Reason 7. The Internet: The Internet is a tremendous source of information that was not available when our education system was built. Libraries “used to” be the best way to obtain knowledge. The best schools had the best libraries, which allowed more opportunity for learning. Now, with the Internet, many of the texts and subjects studied at school are quickly accessible to everyone (whether or not one attends university). At university, I found many of my peers were skipping classes and watching the lectures online or reading the class text on their Kindle/iPad. I learn best from focused study sessions (at my own pace) out of the classroom, rather than attending lectures. I realize this less structured style of learning is not for everyone, but I think most entrepreneurs thrive when they can set and achieve their own goals. While I was attending school, I found myself learning most of the skills that interested me outside of the classroom during my spare time. I learned graphic design software like Photoshop and Illustrator by watching tutorials on Lynda.com. I am now learning to code on Treehouse.com, which has engaging videos, quizzes, challenges, and tests. If a student committed to pursuing four years to code through online courses, instead of attending university, they would be ensured a job (without huge student loans).
Reason 8. The opportunity costs: In a fast-paced efficiency driven world, time is our most valuable asset, and I have a drive to make the biggest impact possible during my time here. Some of my frustrations at school came when I was writing papers or creating presentations for imaginary projects. The paper would be graded with a few comments, end up in my backpack, and then recycled. The point was to mimic a real life experience, but the time could have alternatively been spent creating a real project or plan and then testing it in the “real world.” Not only would a real project hopefully make a difference to others, but also this real-time feedback from customers/clients is likely more relevant than comments from a TA (that often does not have real-world entrepreneurship experience).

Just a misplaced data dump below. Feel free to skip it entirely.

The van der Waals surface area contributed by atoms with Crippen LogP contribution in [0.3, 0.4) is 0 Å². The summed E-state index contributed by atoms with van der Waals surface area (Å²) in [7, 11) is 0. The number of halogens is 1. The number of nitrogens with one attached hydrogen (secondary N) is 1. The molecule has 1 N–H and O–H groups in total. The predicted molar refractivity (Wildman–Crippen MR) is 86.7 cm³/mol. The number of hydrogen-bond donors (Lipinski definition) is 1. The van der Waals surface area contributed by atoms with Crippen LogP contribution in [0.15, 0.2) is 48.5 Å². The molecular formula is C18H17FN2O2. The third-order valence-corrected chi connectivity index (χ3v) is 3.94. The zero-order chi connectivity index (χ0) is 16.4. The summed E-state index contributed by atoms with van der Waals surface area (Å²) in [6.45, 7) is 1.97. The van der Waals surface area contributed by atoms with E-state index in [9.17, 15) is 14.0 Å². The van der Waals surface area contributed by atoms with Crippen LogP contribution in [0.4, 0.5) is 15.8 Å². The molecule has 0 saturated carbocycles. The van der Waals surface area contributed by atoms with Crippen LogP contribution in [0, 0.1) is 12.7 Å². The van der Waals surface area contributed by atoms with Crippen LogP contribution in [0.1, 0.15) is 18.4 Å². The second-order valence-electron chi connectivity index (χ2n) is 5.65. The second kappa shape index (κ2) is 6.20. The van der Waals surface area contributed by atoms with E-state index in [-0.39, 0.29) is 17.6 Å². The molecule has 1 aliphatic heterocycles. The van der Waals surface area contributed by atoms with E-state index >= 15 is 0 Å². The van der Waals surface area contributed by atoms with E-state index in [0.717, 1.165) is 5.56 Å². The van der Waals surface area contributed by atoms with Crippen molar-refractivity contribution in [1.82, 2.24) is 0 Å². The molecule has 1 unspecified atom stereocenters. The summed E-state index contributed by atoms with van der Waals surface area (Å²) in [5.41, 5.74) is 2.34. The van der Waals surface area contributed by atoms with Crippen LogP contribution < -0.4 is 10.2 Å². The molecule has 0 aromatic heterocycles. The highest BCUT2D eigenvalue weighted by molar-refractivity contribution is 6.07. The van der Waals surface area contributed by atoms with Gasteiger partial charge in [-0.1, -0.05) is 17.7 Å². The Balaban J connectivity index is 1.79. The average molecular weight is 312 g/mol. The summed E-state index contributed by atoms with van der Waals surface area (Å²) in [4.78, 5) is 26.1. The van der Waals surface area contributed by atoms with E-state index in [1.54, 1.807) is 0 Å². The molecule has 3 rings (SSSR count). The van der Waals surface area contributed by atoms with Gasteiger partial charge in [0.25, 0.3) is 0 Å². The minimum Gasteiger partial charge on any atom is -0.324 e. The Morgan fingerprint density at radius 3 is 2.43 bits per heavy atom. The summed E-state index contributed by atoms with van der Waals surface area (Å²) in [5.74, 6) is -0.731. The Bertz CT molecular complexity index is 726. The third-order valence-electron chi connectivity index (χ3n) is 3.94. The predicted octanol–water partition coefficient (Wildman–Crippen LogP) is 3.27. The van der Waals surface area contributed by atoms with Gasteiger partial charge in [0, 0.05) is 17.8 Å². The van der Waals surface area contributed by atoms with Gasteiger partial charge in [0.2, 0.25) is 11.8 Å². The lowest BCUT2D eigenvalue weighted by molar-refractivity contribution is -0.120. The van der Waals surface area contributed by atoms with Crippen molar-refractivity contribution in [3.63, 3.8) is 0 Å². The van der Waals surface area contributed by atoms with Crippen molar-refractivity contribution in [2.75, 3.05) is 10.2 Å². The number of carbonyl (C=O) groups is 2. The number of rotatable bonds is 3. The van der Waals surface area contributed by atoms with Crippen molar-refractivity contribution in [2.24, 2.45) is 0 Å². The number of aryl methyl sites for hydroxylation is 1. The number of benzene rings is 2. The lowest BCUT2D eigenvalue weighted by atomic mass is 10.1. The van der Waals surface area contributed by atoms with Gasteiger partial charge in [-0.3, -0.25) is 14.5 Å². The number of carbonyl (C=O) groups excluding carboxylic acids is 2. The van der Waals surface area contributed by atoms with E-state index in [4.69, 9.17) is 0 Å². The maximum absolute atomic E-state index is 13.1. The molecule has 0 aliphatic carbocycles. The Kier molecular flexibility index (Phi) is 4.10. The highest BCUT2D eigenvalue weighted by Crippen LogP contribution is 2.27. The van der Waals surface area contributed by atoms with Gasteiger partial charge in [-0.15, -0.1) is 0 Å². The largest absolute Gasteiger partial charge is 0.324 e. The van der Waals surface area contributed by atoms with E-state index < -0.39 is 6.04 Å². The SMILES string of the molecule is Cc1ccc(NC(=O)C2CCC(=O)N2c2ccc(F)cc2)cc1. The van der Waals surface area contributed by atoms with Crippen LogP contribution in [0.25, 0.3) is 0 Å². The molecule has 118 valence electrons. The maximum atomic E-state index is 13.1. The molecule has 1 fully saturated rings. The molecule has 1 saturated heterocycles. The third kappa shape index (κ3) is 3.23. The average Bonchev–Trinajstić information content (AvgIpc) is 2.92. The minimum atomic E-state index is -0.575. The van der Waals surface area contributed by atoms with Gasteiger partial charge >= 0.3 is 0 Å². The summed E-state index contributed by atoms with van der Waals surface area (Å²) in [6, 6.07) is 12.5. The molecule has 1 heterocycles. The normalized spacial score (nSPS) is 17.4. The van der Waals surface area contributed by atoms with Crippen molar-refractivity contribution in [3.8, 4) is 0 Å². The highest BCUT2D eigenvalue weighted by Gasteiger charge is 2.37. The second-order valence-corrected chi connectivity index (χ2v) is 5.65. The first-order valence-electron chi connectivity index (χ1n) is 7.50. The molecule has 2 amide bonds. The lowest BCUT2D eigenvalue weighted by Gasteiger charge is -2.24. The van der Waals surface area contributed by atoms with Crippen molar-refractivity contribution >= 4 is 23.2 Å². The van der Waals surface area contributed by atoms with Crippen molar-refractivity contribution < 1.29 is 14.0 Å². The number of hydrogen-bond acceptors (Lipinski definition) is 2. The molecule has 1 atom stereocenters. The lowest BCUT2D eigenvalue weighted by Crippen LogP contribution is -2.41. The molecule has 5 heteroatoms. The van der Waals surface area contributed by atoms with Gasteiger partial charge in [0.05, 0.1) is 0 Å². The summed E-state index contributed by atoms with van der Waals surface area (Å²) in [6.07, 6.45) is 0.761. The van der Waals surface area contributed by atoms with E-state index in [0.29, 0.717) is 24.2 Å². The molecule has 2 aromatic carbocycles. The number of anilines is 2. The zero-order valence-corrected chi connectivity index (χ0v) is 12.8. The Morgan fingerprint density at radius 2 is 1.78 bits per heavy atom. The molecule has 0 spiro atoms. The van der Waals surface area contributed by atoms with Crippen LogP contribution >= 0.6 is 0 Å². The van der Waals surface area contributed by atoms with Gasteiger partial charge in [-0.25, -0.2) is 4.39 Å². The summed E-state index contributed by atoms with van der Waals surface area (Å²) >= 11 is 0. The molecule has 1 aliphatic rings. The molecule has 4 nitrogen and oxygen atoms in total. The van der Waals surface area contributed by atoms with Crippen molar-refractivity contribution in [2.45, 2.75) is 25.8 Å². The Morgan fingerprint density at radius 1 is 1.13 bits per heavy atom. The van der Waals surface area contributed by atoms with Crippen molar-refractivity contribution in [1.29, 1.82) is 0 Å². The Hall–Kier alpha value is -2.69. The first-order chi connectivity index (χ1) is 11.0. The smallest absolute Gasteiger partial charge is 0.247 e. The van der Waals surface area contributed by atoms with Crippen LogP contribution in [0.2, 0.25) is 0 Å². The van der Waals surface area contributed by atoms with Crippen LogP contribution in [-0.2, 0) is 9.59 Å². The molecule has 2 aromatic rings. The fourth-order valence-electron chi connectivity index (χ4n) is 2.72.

These eight reasons combined with the high price tag on higher education helped guide me in the decision to defer college until a later date. Because of my decision to take a leave of absence from school, I am a completely different person/entrepreneur than when I first started the business in 2008.
I have learned from many mistakes along the way and think I could now build another business in half the time and for half the cost. I am sure I will look back at my current self in three years and observe mistakes that I am currently making. But, as Ken Robinson argued, we learn from each mistake and are hopefully innovating along the process. If I decide to go back to school, it will be with a broader perspective of what I wish to accomplish.
If you are a student and unsure of your career path, I’d strongly encourage you to consider taking time off to explore other avenues of learning. I am curious to hear other’s opinions (especially other students who are taking time off to pursue a technology venture) and welcome a discussion in the comment section.
Do you think entrepreneurs should attend college?
Sam Franklin is CEO of Greenvelope, an online invitation service based in SURF Incubator in Seattle.
College Fund photo via TaxCredits.net.